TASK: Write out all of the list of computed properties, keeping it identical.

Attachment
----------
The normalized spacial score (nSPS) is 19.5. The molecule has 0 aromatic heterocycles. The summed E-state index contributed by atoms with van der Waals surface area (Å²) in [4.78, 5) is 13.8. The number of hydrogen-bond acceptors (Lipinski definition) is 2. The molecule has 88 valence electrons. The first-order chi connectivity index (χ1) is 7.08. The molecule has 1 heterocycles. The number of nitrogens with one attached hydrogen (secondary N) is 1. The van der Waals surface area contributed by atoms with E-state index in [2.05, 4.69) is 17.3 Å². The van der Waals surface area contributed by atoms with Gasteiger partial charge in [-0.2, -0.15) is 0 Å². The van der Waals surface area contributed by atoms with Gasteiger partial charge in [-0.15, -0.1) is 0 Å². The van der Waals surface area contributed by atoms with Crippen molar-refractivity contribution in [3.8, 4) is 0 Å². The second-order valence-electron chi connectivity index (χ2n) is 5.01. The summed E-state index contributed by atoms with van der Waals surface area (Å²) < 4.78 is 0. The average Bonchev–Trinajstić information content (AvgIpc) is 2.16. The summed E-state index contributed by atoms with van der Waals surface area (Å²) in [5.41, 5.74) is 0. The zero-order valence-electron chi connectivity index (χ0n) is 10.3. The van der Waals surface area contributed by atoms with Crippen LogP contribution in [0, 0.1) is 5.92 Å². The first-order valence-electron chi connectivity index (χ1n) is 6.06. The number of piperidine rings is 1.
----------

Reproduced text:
The normalized spacial score (nSPS) is 19.5. The molecule has 0 aromatic heterocycles. The summed E-state index contributed by atoms with van der Waals surface area (Å²) in [4.78, 5) is 13.8. The number of hydrogen-bond acceptors (Lipinski definition) is 2. The molecule has 88 valence electrons. The first-order chi connectivity index (χ1) is 7.08. The molecule has 1 heterocycles. The number of nitrogens with one attached hydrogen (secondary N) is 1. The van der Waals surface area contributed by atoms with E-state index in [2.05, 4.69) is 17.3 Å². The van der Waals surface area contributed by atoms with Gasteiger partial charge in [-0.2, -0.15) is 0 Å². The van der Waals surface area contributed by atoms with Gasteiger partial charge in [-0.15, -0.1) is 0 Å². The van der Waals surface area contributed by atoms with Crippen molar-refractivity contribution in [3.8, 4) is 0 Å². The second-order valence-electron chi connectivity index (χ2n) is 5.01. The summed E-state index contributed by atoms with van der Waals surface area (Å²) < 4.78 is 0. The average Bonchev–Trinajstić information content (AvgIpc) is 2.16. The summed E-state index contributed by atoms with van der Waals surface area (Å²) in [5.41, 5.74) is 0. The zero-order valence-electron chi connectivity index (χ0n) is 10.3. The van der Waals surface area contributed by atoms with Crippen LogP contribution in [0, 0.1) is 5.92 Å². The first-order valence-electron chi connectivity index (χ1n) is 6.06. The number of piperidine rings is 1.